Electronic Theatre In-depth Review: Shinobi

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SEGA’s Shinobi series has had a turbulent time since the 16-bit era. While Shinobi Legions for the Saturn was criticised for failing to advance the series, while the intended reboot of the franchise on PlayStation 2 – under the guise of two titles: Shinobi and Nightshade – slipped by largely unnoticed by the mainstream gaming audience. With the advent of the Nintendo 3DS however, SEGA have the opportunity to capitalise on a new market as yet to receive any similarly themed products. And it’s a market that is largely populated by gamers that would have experienced the original home console Shinobi titles firsthand.

Developed by Griptonite Games, a studio that has made its name on portable titles – mostly on Nintendo systems – the fans eagerly awaiting the release of Shinobi on Nintendo 3DS may well have allowed their expectationsElectronic Theatre Image to build. Sadly, the final product bears the hallmarks of a confused, rushed development cycle. The tutorial is presented as a series of static text-based screens before the player has even moved their avatar a millimetre, yet once having started on the first level it repeats these exact same commands. Animated sequences delivering the plot are oddly not presented in stereoscopic 3D, and the analog control isn’t exactly perfect for videogames which demand such precision in the platform gameplay.

While fans might argue that this Nintendo 3DS release provides the evolution of the Shinobi franchise, in truth the newest title in the critically acclaimed platform videogame series plays more like Tecmo Koei’s Ninja Gaiden. Taking the principles of today’s most popular ninja action series and adapting them to a 2D platform experience is effectively the greatest portrayal of the skill-based combat you couldElectronic Theatre Image hope for, which wasn’t ever the point of Shinobi. It was a platform videogame with a unique aesthetic: a love letter to the occult and the surreal in Japanese fantasy lore, not a realistic interpretation of the difficulties a ninja faces.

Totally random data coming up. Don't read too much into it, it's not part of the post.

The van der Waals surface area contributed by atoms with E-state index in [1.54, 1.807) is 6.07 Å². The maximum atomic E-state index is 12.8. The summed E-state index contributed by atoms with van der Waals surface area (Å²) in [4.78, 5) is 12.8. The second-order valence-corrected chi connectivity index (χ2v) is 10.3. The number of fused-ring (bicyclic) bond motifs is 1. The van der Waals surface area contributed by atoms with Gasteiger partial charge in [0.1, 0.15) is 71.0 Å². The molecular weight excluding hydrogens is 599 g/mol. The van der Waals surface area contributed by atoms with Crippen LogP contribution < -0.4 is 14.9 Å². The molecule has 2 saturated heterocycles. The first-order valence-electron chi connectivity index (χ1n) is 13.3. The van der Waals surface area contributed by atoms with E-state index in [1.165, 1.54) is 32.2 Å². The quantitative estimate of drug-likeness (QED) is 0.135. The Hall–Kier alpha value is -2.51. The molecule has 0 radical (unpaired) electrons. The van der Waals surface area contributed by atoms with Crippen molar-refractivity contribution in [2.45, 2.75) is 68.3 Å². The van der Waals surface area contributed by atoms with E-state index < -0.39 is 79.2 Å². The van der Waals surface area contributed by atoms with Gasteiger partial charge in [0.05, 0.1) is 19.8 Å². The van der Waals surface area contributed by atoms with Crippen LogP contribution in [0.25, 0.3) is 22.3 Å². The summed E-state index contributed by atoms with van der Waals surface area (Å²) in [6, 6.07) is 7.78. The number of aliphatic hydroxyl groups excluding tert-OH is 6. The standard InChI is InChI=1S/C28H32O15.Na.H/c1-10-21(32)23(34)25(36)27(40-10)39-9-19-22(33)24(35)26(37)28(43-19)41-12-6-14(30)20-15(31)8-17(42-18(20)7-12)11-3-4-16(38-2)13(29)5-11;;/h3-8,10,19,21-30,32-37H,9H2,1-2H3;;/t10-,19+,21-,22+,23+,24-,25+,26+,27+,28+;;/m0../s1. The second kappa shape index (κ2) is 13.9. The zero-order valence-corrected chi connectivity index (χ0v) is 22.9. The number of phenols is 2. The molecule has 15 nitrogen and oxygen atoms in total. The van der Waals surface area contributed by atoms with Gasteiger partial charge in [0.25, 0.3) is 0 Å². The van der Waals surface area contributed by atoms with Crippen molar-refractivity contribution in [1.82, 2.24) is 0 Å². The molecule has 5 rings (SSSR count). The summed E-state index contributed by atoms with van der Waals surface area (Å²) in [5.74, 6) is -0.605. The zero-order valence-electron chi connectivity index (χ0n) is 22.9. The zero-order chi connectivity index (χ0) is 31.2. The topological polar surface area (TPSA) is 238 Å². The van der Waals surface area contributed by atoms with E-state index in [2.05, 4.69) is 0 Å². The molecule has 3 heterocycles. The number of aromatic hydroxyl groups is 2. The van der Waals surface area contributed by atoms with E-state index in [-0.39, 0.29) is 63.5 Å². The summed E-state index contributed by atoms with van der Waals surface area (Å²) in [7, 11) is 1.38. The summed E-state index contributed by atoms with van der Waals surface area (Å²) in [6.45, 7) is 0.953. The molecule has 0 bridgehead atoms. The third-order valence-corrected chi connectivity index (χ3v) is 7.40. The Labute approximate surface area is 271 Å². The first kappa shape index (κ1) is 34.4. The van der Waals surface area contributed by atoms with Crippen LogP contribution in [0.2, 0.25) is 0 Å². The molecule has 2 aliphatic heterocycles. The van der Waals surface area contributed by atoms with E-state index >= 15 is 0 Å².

Shinobi does offer many distractions from the platforming and combat action, the first of which is experienced on the second level of the videogame. Players take to their steed, riding along a straight road while fending off enemies on horseback, jumping and dodging logs and trees and collecting power-ups throughout.

There are two additional gameplay modes, labelled ‘Extras’ and ‘StreetPass’. Extras mode simply allows you to replay previously unlocked levels one the difficulty setting they had previously been completed on. StreetPass mode allows you to play new levels which are unlocked in a viral fashion. When activated a random level will be unlocked, and players must exchange data with other Nintendo 3DS gamers to exchange an unlocked level. These levels can also be unlocked through the expenditure of earned Play Coins.

Despite the bizarre decision to restrict the animated sequences to 2D display, the in-game visuals are respectable. The character models are well drawn that the environments are surprisingly varied, especially when taking intoElectronic Theatre Image account the StreetPass levels. The animation is also of a high quality, and the brushstroke of effects of the player’s magic abilities is as dramatic as one would hope for such a limited ability.

While Shinobi is a flawed experience, it remains enjoyable for the most part. The difficulty in both combat and platform action picks up pretty quickly, meaning that Shinobi is not a title suitable for younger or less experienced gamers. For those who do persevere however, an enjoyable and understated challenge lies within Shinobi’s cover. It’s not the highlight of the Nintendo 3DS release schedule that many had hoped for, but it might have done just about enough to get the Shinobi series noticed once again.

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